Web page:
Supply chain issues continue to harm Avon Protection but war in Ukraine triggers rise in inquiries

April 8, 2022

Inquiries for defence manufacturing group Avon Protection’s products have risen since the war in Ukraine started last month, it said this week, but admitted that they will not prevent its profits coming under pressure due to ongoing supply chain issues.

Melksham-based Avon, which specialises in protective gear, masks and breathing equipment, pictured, for the military and first-responder markets, said its order intake in the six months to 31 March was lower than the equivalent period last year. 

The group, which changed its name last year from Avon Rubber, is looking to bounce back from a tough period during which its shares lost around 70% of their value as it struggled to overcome damaging delays in military orders from the US. 

Its shares came under further pressure this week, slumping by more than 20% on Wednesday when it released its latest trading update. However, they recovered by around 10% yesterday.

In the update it admitted trading in the first half reflected a continuation of some of its challenges, “but with performance accelerating through the second quarter”. 

Revenue for the period was in line with expectations and ahead overall by around 4%, with organic year-on-year performance broadly flat.

But profitability had been impacted, in broadly even proportions, by a weaker than expected sales mix in the first half and additional manufacturing costs, notably in its helmets business, due to supply chain and process inefficiencies. 

Avon said it had made good progress in implementing a $15m (£11.5m) cost-cutting programme announced last December, which includes closing one of its US offices and a change in management structure which streamlines the organisation into one focussed business.

The group reinforced its position as a leading provider of head protection to the US military by winning a contract for its second-generation Advanced Combat Helmet in February.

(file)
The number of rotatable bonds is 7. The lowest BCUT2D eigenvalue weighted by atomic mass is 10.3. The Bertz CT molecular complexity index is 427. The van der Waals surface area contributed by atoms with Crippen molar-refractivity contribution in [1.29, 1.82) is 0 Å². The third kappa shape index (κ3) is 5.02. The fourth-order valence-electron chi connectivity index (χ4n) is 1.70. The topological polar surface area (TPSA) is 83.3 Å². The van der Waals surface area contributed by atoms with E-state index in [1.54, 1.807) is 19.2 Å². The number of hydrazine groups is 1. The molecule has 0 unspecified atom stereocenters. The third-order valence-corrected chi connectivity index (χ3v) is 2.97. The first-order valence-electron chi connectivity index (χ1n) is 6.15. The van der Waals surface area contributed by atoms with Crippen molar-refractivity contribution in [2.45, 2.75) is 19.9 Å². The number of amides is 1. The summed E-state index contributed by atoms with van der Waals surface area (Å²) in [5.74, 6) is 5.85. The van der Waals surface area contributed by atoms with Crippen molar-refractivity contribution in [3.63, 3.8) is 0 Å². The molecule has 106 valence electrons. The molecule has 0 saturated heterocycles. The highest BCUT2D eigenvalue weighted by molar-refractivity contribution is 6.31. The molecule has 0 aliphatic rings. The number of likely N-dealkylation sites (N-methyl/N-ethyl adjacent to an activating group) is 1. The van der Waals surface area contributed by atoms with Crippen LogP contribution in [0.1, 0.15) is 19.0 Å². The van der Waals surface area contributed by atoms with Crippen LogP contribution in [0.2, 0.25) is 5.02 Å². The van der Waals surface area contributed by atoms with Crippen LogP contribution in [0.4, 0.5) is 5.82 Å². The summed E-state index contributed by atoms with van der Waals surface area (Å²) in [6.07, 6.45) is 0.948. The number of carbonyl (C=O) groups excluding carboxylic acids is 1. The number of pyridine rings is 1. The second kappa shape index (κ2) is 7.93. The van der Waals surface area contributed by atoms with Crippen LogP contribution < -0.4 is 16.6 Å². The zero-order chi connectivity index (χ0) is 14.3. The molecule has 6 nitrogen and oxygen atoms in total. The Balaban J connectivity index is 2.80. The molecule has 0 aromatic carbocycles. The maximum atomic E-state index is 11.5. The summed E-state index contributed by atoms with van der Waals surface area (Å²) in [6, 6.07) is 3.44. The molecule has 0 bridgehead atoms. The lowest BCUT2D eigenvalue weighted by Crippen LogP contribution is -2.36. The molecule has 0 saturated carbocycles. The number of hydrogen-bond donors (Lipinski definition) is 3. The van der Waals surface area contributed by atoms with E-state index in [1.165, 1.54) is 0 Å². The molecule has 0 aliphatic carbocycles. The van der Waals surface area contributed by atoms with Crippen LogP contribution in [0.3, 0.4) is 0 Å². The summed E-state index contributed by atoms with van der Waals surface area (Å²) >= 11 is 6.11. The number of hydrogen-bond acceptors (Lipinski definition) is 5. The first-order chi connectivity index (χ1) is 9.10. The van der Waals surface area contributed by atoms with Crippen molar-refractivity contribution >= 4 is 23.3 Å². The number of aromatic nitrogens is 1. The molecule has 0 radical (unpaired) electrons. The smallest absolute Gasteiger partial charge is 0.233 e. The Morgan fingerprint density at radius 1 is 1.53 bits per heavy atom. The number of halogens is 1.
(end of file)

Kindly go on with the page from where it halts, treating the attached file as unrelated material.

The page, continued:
Looking ahead, the group said: “Recent events in Ukraine have highlighted the criticality of our products and capabilities, and we have seen a notable increase in customer inquiry activity.

“We have a number of active discussions ongoing with customers regarding potential incremental orders across both respiratory and helmet products.”

Profitability in the second half of the year was expected to improve against the first but would not offset earlier weaknesses, meaning full-year underlying earnings would be lower than previously expected.

Avon Protection chief executive officer Paul McDonald said: “Our purpose is to protect people and save lives. 

“As a global leader in military-grade respiratory and head protection, we are seeing an increased demand for our products for both the short and longer term.

“We are working proactively with our key customers to confirm their requirements and maximise our available capacity in the short term.

“Longer term, this will create further opportunities and will likely result in mid-term capacity expansion to meet expected demand.”

The group, which is winding down and closing its body armour business after it failed tests for the US military, employs more than 1,000 people in seven locations. 

It is due to release its results for the half year on 24 May.


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